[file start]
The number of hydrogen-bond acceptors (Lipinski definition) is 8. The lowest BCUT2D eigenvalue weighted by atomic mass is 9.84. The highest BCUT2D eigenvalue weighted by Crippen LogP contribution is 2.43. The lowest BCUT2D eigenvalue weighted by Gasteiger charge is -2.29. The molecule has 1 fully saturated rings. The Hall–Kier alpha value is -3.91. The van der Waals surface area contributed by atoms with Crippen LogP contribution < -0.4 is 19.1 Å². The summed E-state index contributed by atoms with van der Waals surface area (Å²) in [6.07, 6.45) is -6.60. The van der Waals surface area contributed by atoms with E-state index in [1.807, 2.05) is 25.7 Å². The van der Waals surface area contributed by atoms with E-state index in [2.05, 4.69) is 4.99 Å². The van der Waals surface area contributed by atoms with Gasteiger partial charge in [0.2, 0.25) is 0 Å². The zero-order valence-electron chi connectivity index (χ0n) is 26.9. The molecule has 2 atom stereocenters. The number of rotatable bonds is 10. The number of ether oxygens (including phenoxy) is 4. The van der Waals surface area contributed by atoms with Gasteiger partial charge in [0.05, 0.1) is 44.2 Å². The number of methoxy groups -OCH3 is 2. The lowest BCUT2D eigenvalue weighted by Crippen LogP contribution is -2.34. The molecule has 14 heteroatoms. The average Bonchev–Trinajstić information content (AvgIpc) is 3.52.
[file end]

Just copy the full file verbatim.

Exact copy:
The number of hydrogen-bond acceptors (Lipinski definition) is 8. The lowest BCUT2D eigenvalue weighted by atomic mass is 9.84. The highest BCUT2D eigenvalue weighted by Crippen LogP contribution is 2.43. The lowest BCUT2D eigenvalue weighted by Gasteiger charge is -2.29. The molecule has 1 fully saturated rings. The Hall–Kier alpha value is -3.91. The van der Waals surface area contributed by atoms with Crippen LogP contribution < -0.4 is 19.1 Å². The summed E-state index contributed by atoms with van der Waals surface area (Å²) in [6.07, 6.45) is -6.60. The van der Waals surface area contributed by atoms with E-state index in [1.807, 2.05) is 25.7 Å². The van der Waals surface area contributed by atoms with E-state index in [2.05, 4.69) is 4.99 Å². The van der Waals surface area contributed by atoms with Gasteiger partial charge in [0.2, 0.25) is 0 Å². The zero-order valence-electron chi connectivity index (χ0n) is 26.9. The molecule has 2 atom stereocenters. The number of rotatable bonds is 10. The number of ether oxygens (including phenoxy) is 4. The van der Waals surface area contributed by atoms with Gasteiger partial charge in [0.05, 0.1) is 44.2 Å². The number of methoxy groups -OCH3 is 2. The lowest BCUT2D eigenvalue weighted by Crippen LogP contribution is -2.34. The molecule has 14 heteroatoms. The average Bonchev–Trinajstić information content (AvgIpc) is 3.52.